The endpoints' task: An analysis of length reproduction in unilateral neglect

Daniele Nico, Gaspare Galati, Chiara Incoccia

Research output: Contribution to journalArticlepeer-review

Abstract

When patients with left hemineglect are shown the centre of a memorised line and are asked to mark both the endpoints, they place the left one significantly farther. This contralesional bias appears to be incoherent with respect to most current interpretations of neglect [7].In the present study, ten patients with left hemineglect and two control groups were presented the centre of a line and one of its endpoints and had to mark the missing one at the correct distance. With this modification, subjects had not to rely on stored information about the line, but simply to reproduce a distance either to the left or to the right separately. The task was performed in three different spatial locations with respect to subjects' body midline.Similarly to the original endpoints' task, neglect patients showed a leftward bias, placing the left endpoint significantly farther than the right one. However, this was not associated with a paradoxical contralesional over-extension with respect to the distance to reproduce. Indeed, when marking the left endpoint, patients were accurate (when performing in the right hemispace) or even underestimated the distance to reproduce (when performing centrally and in the left hemispace). Instead, the leftward bias was due to severe underestimation errors when marking the right endpoint, which were independent of the stimulus location.These results demonstrate that the leftward bias in the endpoints' task is relative rather than absolute and does not reflect a paradoxical overestimation in length reproduction towards the left side. (C) 1999 Elsevier Science Ltd. All rights reserved. Copyright (C) 1999 Elsevier Science Ltd.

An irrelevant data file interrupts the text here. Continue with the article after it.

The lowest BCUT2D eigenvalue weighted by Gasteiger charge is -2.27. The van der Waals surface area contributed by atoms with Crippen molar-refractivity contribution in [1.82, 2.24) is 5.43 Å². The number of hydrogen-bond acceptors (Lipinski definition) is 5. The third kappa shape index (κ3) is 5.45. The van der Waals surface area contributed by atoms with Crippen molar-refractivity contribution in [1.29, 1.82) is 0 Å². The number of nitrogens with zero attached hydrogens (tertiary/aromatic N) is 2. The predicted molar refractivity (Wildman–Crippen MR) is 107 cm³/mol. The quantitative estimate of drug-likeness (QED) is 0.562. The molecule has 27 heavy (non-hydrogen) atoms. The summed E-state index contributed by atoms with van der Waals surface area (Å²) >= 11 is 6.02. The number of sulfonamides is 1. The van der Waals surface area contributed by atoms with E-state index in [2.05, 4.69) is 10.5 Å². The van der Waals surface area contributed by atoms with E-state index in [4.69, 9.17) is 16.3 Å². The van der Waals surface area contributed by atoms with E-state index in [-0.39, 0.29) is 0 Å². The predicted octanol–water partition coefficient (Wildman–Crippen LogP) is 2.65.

Original languageEnglish
Pages (from-to)1181-1188
Number of pages8
JournalNeuropsychologia
Volume37
Issue number10
DOIs
Publication statusPublished - Sep 1999

Keywords

  • Hemineglect
  • Line bisection
  • Space representation

ASJC Scopus subject areas

  • Behavioral Neuroscience
  • Neuropsychology and Physiological Psychology

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